UNLV senior Olivia Williams is preparing to embark on the writing career of her dreams.
As Williams, an English and communications major, prepares for a life as an author and publisher, she takes classes that may pique her interest and offer valuable lessons for her future career.
That’s why she signed up for Stress, Coping, and Resilience: An Approach to Communication, a new course taught this semester by Tara McManus, associate professor of communication studies.
Williams plans to pursue an MFA in creative writing and one day open a publishing house. She knows that to achieve her goals, she will have to go through stressful times and navigate all kinds of relationships.
“When I get to class, I know I’ll come away with a better understanding of how stress is embedded in our daily lives,” said Williams, 22, “but I’m also leaving feeling ready for it.” facing and looking for new sources or new ways of facing, which I think is the key.
Stress is everywhere. It can come to the surface during disagreements with a colleague or persist in the midst of difficulties at home.
“For better or for worse, stress and uncertainty are things that never go away. We are never going to solve them in our lives, so learning to cope, learning to manage them effectively, becomes really necessary to us,” McManus said.
McManus’ research focuses on how humans use information and engage in social support to deal with difficult situations.
“I’m really interested in stress and uncertainty. How do we choose to deal with stress? How do we choose to look to others when dealing with stress, and why do we choose to try to deal with it ourselves? Humans are so diverse and we are so unpredictable. We all do it in different ways and react in different ways.
She educates students on how stress affects hormonal, emotional, and physical responses, as well as why activating resources to respond to the threat of stress—otherwise known as coping—can help. to overcome stressful situations.
Students explore the effectiveness of social support. They fill out digital diaries about their daily experiences of stress and create public communication posts to demonstrate what they have learned. They learn to translate complex ideas into easily understood messages. McManus encourages students to spread these messages to their friends and peers through chat or social media.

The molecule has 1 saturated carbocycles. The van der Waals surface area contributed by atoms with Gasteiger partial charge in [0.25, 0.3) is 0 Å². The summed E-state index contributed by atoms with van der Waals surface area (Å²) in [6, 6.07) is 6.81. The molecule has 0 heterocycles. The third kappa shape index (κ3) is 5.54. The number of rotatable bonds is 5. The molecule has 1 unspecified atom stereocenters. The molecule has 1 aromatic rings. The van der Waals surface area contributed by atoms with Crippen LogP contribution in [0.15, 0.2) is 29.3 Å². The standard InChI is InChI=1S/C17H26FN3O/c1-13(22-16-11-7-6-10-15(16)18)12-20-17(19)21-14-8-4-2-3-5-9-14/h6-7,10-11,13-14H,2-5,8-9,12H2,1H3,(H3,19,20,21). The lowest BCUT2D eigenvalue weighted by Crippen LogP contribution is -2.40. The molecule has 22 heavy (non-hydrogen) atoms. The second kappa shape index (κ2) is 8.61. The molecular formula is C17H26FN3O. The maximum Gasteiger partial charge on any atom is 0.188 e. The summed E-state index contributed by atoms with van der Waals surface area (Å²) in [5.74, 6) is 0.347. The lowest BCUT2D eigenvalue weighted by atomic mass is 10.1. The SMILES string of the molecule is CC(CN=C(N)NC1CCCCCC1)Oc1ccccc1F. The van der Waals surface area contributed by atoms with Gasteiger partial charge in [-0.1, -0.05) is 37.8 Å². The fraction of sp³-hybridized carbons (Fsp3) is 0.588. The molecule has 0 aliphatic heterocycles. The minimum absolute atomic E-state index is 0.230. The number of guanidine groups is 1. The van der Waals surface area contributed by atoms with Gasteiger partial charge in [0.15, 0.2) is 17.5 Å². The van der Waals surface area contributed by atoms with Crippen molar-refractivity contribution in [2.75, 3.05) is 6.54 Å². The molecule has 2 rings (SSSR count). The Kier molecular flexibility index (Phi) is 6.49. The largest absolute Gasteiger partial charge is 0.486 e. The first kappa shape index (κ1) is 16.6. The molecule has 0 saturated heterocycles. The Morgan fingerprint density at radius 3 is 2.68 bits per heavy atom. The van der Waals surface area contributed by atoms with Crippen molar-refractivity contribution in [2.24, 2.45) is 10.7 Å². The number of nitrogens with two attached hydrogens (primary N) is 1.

“In many ways,” she said, “by simply managing and learning to manage stress effectively, we become better at it.”
A new class at the right time
Although in preparation, the class came at a unique time for students, who may still be dealing with the effects of the COVID-19 pandemic.
College often forces younger students to deal with situations and stressors they haven’t faced before. However, the pandemic has exacerbated those challenges by worsening mental health issues, financial hardship and job loss for some students, McManus said.
“What COVID has done is help me recognize students’ level of stress and the difficulty they were having dealing with it and managing it,” she said. “I started to realize, speaking to my colleagues here at UNLV and other universities, that students in many ways are not aware of all the resources available to them.”
As a result, McManus took a skill-based approach to the new class. Recently, students analyzed a case study, examining how family structure and past experiences can affect stress responses. As the students worked in groups to understand the behavior of the characters in the study, they shared their own experiences and bonded, offering each comfort or advice.
McManus linked the actual examples to the course material.
After analyzing the case study, Maurice Freeman, a student in multidisciplinary studies, commented on the difference between his experience and the responses of his younger classmates.
Last year, Freeman, a senior who returned to UNLV this spring after a long hiatus, spent 10 days in a coma following a medical procedure.
It was a journey to recover from that heartbreaking experience, and throughout that journey he challenged himself to grow academically. He seeks input from his peers, offers advice and talks about his experiences.
“Because I wanted to learn something, the fact that the class was small, it gave me the opportunity to ask questions out loud, to gather information, to ask questions of the instructor,” said said Freeman, 40.
Freeman said so far he’s learned the difference between stress and anxiety, and understood how he deals with stress differently than some of his classmates.
By the end of the semester, Freeman thinks he’ll be able to reflect on the lessons from the course to decide if he can apply them to his personal challenges.
“My thing is: how can I live a little longer? How do you handle these things? He asked. “How do you best manage these things so that you can best adapt to your future in life?”
Williams said she knew when she was stressed, she was overwhelmed.
Identifying this response allows her to engage in healthy coping behaviors, such as taking a break or making a to-do list. If she needs to get away from the task, she reads or listens to music.
Lessons learned can be transposed directly from the classroom into everyday life, she said. She intends to take them with her by telling other people’s stories and making her own.
“Stress is something we will never feel,” Williams said, “and by finding healthy ways to deal with it, we can build our own resilience and reduce the impact stress has on living our best lives. .”